In terms of content change, in the first block the wall defence class included chokes. This time around we decided to drop the chokes from the class as, judging by the reactions of a few of our class, we felt it made a lot of the class uncomfortable. Whilst it is a very useful skill to learn and to defend, I think it would work better once people are more comfortable with contact and so we kept the focus on being pushed against a wall.
With this block extending into May, we took the wall defence lesson outside and practised against a fence in the car park of St Joe’s. As mentioned before, it’s always interesting to train outside as the surfaces are slightly different. I think this went reasonably well but let’s just say it was a bit colder and breezier than we were expecting before we started. And hopefully we didn’t do any damage to the fence!
Prior to the self-defence course, I would assist in teaching but did not put the actual lesson together so this has been a good learning experience for me. After two blocks, I’m happy that the lessons flowed from one week to the next. In the first block, we didn’t really know what to expect in terms of the class, fitness levels and how people would embrace it. With some experience behind us, I think we had a bit more confidence to deliver the course and did our best to keep it fun.
Our second block had 10 people rather than the 16 of the first one. Originally, we had 17 people sign up but there were a few no-shows and whilst that was disappointing, 10 worked out as a good number as it allowed Emma and I to give some more time to each group. This has been useful as we now know that 10 is a good number but equally that we can handle a bigger class.
It has been interesting to see the dynamic of the class. In our regular Shoto Budo practice, we change partners frequently so that we get to train with different people of varying shapes, sizes, ages and grades. In the self-defence class, we have tried this but people have generally stayed with the same partner. I wonder why this is. Perhaps it is a comfort element which I can understand as it is important to feel comfortable with your training partner. I must ask this when we do our next block of lessons.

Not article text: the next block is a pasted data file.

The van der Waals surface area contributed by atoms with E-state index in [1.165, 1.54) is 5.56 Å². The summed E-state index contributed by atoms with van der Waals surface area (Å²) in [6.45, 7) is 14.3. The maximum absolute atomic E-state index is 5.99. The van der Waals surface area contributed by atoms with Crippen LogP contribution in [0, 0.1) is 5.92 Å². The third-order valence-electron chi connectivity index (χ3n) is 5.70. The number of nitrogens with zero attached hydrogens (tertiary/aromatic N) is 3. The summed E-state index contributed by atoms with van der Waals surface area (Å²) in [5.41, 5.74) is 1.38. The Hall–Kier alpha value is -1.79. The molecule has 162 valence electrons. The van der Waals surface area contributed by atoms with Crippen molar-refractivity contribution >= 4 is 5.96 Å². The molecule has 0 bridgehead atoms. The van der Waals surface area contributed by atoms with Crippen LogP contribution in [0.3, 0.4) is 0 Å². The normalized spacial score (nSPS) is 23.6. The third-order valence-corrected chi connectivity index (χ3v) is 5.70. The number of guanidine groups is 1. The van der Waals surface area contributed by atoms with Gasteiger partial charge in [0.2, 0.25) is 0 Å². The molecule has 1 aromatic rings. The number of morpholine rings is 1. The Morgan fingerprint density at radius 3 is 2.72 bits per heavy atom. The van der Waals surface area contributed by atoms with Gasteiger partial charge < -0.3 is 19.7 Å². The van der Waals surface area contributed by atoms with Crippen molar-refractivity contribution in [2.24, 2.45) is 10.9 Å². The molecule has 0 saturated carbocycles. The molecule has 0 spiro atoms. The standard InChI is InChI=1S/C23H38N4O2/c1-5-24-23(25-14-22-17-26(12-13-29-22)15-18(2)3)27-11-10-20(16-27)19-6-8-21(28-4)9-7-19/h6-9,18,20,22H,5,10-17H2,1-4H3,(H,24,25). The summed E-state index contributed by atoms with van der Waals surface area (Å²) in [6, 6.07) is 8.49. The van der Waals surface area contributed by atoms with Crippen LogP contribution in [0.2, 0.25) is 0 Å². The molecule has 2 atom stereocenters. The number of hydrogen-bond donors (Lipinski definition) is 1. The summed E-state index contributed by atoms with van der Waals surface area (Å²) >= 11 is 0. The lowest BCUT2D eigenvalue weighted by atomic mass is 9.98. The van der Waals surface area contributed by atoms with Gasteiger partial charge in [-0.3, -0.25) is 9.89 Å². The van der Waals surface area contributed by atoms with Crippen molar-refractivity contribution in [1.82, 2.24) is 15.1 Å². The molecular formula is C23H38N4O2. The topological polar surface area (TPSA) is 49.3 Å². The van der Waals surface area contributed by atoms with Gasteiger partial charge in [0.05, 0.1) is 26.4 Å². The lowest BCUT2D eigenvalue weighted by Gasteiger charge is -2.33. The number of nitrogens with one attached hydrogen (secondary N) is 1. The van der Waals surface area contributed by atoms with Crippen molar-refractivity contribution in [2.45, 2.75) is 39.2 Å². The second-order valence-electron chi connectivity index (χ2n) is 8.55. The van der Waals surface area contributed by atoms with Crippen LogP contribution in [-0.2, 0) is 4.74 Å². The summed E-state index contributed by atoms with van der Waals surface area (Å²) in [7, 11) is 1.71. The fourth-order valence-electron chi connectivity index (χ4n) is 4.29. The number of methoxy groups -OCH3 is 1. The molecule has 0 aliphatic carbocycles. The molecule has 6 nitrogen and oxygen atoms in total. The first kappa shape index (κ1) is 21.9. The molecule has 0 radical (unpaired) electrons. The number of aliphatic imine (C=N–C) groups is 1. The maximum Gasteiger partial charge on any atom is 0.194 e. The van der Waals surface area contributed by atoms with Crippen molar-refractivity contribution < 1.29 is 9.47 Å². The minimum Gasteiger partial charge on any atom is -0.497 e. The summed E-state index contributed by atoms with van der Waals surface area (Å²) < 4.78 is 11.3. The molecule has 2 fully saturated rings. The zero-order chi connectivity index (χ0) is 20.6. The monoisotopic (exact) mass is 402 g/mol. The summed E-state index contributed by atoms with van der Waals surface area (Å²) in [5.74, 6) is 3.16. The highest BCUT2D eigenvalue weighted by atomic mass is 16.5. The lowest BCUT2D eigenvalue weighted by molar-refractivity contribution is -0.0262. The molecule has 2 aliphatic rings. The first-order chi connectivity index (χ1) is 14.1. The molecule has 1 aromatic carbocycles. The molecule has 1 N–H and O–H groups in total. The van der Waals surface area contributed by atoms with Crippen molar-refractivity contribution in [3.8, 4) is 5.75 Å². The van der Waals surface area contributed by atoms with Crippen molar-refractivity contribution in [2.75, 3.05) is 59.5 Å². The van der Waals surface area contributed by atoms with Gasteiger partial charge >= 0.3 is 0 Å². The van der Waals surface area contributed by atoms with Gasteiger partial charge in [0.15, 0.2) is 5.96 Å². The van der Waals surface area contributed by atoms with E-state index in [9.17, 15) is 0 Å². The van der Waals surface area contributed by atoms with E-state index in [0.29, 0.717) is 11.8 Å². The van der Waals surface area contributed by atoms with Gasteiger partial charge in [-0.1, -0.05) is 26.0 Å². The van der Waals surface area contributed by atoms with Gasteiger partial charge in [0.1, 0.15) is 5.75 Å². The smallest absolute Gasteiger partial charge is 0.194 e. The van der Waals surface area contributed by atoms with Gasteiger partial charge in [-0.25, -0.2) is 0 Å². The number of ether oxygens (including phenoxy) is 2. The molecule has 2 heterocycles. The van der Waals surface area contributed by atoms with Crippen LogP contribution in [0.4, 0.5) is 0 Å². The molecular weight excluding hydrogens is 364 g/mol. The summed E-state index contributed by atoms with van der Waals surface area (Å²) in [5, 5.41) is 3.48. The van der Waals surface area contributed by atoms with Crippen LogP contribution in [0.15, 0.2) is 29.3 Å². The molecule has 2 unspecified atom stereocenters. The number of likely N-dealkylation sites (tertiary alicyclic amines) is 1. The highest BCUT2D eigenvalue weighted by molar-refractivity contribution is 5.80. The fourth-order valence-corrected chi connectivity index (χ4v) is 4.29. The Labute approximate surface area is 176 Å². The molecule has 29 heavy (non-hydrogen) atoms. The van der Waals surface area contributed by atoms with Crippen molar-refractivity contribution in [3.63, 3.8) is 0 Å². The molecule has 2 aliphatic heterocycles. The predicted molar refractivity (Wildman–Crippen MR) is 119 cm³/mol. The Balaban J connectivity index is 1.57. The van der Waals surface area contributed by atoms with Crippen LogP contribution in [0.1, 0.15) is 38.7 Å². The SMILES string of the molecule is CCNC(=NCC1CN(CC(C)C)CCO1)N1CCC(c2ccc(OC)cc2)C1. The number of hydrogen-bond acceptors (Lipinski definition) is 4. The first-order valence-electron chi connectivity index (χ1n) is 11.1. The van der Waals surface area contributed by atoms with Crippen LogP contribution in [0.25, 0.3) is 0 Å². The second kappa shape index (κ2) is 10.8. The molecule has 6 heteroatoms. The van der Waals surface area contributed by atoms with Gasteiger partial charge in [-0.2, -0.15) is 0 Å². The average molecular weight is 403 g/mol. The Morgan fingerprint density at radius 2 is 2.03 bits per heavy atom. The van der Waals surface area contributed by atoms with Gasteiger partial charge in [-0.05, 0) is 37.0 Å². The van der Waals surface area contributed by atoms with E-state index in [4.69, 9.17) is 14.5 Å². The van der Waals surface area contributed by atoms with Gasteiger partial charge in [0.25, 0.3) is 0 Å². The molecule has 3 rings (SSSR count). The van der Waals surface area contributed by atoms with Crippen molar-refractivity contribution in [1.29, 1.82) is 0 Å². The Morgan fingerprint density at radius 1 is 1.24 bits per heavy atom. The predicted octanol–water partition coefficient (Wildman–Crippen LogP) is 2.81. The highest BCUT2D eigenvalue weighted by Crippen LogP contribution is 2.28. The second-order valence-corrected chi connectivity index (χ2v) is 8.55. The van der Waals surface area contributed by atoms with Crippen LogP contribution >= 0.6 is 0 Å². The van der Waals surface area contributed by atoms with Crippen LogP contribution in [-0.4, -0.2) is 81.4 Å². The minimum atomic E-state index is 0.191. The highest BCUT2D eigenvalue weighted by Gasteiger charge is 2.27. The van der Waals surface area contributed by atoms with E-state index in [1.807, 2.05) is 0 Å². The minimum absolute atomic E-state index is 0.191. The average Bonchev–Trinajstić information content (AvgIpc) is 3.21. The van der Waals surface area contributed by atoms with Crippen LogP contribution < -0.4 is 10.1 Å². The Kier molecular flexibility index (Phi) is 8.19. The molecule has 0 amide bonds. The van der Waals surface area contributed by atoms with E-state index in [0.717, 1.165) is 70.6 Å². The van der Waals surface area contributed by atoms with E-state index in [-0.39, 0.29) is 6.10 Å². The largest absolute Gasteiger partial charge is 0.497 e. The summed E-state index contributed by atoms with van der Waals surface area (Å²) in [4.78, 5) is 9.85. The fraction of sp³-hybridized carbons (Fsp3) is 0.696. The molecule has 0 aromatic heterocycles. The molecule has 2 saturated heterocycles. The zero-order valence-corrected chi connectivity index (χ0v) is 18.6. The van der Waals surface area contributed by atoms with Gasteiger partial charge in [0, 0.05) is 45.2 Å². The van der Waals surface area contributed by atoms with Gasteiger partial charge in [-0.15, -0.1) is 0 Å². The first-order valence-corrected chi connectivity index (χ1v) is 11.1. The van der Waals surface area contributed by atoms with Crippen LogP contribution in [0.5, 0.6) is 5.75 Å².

As before, we wrapped up with a little demo of a typical Shoto Budo lesson which is fun. I did learn that trying to do some commentary to explain things whilst sparring and grappling with Emma is a bit of a challenge. Next time we need a narrator!
Feedback to the second block was very positive and there were some very nice comments about both the course and Emma and I as instructors. It is very flattering and regarding to receive feedback such as this. It is also cool that we have a couple of the class now joining us for the regular class and hopefully they will enjoy that. We will think about asking Hugh for commission!
With the school summer holidays upon us, we will run a less formal version of the self-defence course at the Allander Leisure Centre. This will be an eight-week period and each week, different black belts from the club will take the group. When we return to the schools we will run another block of the class – keep an eye on our Facebook page and the website for confirmation of dates.
The BMAC blog began in 2013 to chart one member's journey to black belt.